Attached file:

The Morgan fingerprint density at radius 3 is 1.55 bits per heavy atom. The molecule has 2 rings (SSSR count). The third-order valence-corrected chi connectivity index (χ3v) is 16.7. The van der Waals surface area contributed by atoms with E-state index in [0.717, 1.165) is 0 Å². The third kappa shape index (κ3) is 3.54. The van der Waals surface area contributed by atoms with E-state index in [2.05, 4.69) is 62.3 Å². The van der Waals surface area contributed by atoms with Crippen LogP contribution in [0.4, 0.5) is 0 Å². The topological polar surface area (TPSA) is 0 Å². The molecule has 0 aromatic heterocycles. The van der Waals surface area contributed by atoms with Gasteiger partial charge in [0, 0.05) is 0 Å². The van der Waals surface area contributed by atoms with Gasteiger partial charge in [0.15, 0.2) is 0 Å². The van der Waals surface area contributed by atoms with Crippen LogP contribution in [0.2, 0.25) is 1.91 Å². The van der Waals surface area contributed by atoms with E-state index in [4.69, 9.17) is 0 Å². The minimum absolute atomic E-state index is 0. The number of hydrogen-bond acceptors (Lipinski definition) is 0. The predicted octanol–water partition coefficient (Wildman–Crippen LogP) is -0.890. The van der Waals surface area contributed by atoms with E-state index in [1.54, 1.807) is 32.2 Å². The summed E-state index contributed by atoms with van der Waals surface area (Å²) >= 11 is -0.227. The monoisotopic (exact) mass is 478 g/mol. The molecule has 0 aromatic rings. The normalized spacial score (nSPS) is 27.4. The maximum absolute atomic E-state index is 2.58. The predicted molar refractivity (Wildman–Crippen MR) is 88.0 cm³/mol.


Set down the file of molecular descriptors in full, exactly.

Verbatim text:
The Morgan fingerprint density at radius 3 is 1.55 bits per heavy atom. The molecule has 2 rings (SSSR count). The third-order valence-corrected chi connectivity index (χ3v) is 16.7. The van der Waals surface area contributed by atoms with E-state index in [0.717, 1.165) is 0 Å². The third kappa shape index (κ3) is 3.54. The van der Waals surface area contributed by atoms with E-state index in [2.05, 4.69) is 62.3 Å². The van der Waals surface area contributed by atoms with Crippen LogP contribution in [0.4, 0.5) is 0 Å². The topological polar surface area (TPSA) is 0 Å². The molecule has 0 aromatic heterocycles. The van der Waals surface area contributed by atoms with Gasteiger partial charge in [0, 0.05) is 0 Å². The van der Waals surface area contributed by atoms with Gasteiger partial charge in [0.15, 0.2) is 0 Å². The van der Waals surface area contributed by atoms with Crippen LogP contribution in [0.2, 0.25) is 1.91 Å². The van der Waals surface area contributed by atoms with E-state index in [4.69, 9.17) is 0 Å². The minimum absolute atomic E-state index is 0. The number of hydrogen-bond acceptors (Lipinski definition) is 0. The predicted octanol–water partition coefficient (Wildman–Crippen LogP) is -0.890. The van der Waals surface area contributed by atoms with E-state index in [1.54, 1.807) is 32.2 Å². The summed E-state index contributed by atoms with van der Waals surface area (Å²) >= 11 is -0.227. The monoisotopic (exact) mass is 478 g/mol. The molecule has 0 aromatic rings. The normalized spacial score (nSPS) is 27.4. The maximum absolute atomic E-state index is 2.58. The predicted molar refractivity (Wildman–Crippen MR) is 88.0 cm³/mol.